The DNA Analysis Facility is the university's primary source for all DNA sequencing and synthesis needs. The facility can create DNA templates, genotype, offer plasmid preparation and synthetically create strands of DNA to the customer's specifications. The results of all sequencing can be posted online, so a researcher can gain access to their data even if they are abroad.

Julie Shotwell, service center project coordinator for the Genetic Resources Core Facility, said that the DNA Analysis Facility at Johns Hopkins is one of the most sophisticated services of its kind.

"One thing that our DNA Analysis Facility does that is a little different from other vendors is that our researchers get a fully furnished oligo with all of the corresponding paperwork," Shotwell said. "A lot of the other facilities out there may charge less per base, but you get a more crude product and you have to spend time trying to figure out the concentrations. We have it ready to go."

The Fragment Analysis Facility offers genomic DNA isolation from blood, buffy coats, cultured cells and buccal swabs. It creates for each customer a database where all the sample information is stored. The facility also offers polymorphism development and analysis of single nucleotide polymorphisms, or SNPs.

For SNP analysis on a much larger scale, the SNP Center was founded last year. Located at the Bayview Medical Center, the SNP Center is a high through-put genotyping facility that features Illumina's BeadArray technology, a system that enables the analysis of thousands of genotypes using a relatively small quantity of DNA. The technology allows the center to supply whole genome linkage mapping panels, fine mapping panels or custom SNP panels.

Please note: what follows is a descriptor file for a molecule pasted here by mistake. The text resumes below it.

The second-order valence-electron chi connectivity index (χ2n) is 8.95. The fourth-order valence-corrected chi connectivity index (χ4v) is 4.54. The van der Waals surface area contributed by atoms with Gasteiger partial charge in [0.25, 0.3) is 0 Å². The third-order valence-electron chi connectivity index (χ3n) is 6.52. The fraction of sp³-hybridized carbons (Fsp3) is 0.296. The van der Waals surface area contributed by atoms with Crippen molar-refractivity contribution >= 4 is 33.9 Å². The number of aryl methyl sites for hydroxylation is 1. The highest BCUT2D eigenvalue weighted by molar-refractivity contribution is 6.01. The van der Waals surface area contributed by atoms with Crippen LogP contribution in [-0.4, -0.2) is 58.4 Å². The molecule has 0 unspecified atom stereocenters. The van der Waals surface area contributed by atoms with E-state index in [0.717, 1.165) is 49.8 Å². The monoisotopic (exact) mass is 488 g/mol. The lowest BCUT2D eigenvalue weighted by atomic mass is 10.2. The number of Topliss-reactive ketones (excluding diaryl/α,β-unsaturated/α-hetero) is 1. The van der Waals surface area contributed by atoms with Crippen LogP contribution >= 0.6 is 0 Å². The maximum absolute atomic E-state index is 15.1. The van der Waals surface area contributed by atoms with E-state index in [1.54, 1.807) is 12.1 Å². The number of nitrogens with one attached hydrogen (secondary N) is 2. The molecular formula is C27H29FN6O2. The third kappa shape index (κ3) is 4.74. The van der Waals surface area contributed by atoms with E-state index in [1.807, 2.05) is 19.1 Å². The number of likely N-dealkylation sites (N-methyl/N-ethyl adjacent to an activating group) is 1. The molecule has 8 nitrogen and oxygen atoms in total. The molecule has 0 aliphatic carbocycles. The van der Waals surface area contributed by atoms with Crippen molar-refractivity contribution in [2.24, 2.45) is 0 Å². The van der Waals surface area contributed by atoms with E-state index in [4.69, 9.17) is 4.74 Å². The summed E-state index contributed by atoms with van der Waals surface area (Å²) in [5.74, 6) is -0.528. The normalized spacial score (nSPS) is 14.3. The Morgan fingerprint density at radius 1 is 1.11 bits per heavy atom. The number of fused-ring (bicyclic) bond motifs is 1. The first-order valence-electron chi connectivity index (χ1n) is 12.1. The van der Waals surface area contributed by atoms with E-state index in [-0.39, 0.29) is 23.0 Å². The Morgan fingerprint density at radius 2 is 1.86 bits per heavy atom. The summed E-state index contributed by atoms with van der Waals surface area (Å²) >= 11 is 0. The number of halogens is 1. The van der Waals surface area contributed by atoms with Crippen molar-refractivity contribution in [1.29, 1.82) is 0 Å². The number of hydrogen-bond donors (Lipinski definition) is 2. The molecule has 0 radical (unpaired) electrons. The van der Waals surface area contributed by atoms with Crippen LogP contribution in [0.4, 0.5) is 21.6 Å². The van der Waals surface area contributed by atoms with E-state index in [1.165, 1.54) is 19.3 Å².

Daily said that what researchers tell her they like most about using the Genetic Resources Core Facility are the price savings and the constant presence of knowledgeable staff. "As compared to trying to track someone down on the phone in California to get a product or even just a sample," she said, "for many of our customers, they can just walk down the hallway and talk to someone face to face. We like to think that we are very integral to the research projects that go on here. We're an asset, not just a supplier."


Genetic Resources Core Facility; 443-287-0524
All hours are Monday to Friday.

The Core Store
1017 Blalock, East Baltimore campus
9:30 a.m. to 5 p.m (closed 1-2 p.m.)
phone: 410-955-3321;
fax: 410-614-9752

Cell Center
1017B Blalock, East Baltimore campus
9 a.m. to 4 p.m.
Liquid nitrogen freezer access: 10 to 11:30 a.m.; 2 to 4 p.m.
Dry ice: 9 to 10 a.m.; 2 to 4 p.m.
phone: 410-955-3320;
fax: 410-614-7647

DNA Analysis Facility
1005 Blalock, East Baltimore campus
8 a.m. to 4 p.m.
phone: sequencing services, 410-955-2836, synthesis, 410-614-3649;
fax: 410-614-3148

Fragment Analysis Facility
Lighthouse Point East, suite 201, 2760 Boston St.
8 a.m. to 4 p.m.
phone: 410-614-3830; fax: 410-614-3148

SNP Center
Triad Building, Bayview Medical Center (customer drop at 1005 Blalock)
8 a.m. to 4:30 p.m.
phone: 410-859-3085